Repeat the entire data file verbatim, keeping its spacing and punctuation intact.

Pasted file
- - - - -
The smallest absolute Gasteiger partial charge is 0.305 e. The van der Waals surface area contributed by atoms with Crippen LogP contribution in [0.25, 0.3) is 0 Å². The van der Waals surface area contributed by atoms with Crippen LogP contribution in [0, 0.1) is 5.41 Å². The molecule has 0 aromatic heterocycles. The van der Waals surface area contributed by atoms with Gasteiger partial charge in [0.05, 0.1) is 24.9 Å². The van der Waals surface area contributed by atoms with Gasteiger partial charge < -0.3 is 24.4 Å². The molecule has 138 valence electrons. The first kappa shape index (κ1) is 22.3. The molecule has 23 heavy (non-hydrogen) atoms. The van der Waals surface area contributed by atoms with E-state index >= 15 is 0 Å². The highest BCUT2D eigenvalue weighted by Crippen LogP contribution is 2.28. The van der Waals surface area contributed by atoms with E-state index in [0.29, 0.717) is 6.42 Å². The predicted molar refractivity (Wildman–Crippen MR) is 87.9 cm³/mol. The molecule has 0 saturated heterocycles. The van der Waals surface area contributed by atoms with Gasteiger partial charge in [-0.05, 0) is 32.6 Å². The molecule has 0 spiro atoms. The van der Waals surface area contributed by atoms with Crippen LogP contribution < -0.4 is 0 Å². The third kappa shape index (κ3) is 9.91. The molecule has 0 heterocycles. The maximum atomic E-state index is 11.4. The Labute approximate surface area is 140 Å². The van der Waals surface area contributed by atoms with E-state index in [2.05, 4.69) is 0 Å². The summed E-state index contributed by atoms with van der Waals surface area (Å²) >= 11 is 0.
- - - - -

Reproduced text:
The smallest absolute Gasteiger partial charge is 0.305 e. The van der Waals surface area contributed by atoms with Crippen LogP contribution in [0.25, 0.3) is 0 Å². The van der Waals surface area contributed by atoms with Crippen LogP contribution in [0, 0.1) is 5.41 Å². The molecule has 0 aromatic heterocycles. The van der Waals surface area contributed by atoms with Gasteiger partial charge in [0.05, 0.1) is 24.9 Å². The van der Waals surface area contributed by atoms with Gasteiger partial charge < -0.3 is 24.4 Å². The molecule has 138 valence electrons. The first kappa shape index (κ1) is 22.3. The molecule has 23 heavy (non-hydrogen) atoms. The van der Waals surface area contributed by atoms with E-state index >= 15 is 0 Å². The highest BCUT2D eigenvalue weighted by Crippen LogP contribution is 2.28. The van der Waals surface area contributed by atoms with E-state index in [0.29, 0.717) is 6.42 Å². The predicted molar refractivity (Wildman–Crippen MR) is 87.9 cm³/mol. The molecule has 0 saturated heterocycles. The van der Waals surface area contributed by atoms with Gasteiger partial charge in [-0.05, 0) is 32.6 Å². The molecule has 0 spiro atoms. The van der Waals surface area contributed by atoms with Crippen LogP contribution < -0.4 is 0 Å². The third kappa shape index (κ3) is 9.91. The molecule has 0 heterocycles. The maximum atomic E-state index is 11.4. The Labute approximate surface area is 140 Å². The van der Waals surface area contributed by atoms with E-state index in [2.05, 4.69) is 0 Å². The summed E-state index contributed by atoms with van der Waals surface area (Å²) >= 11 is 0.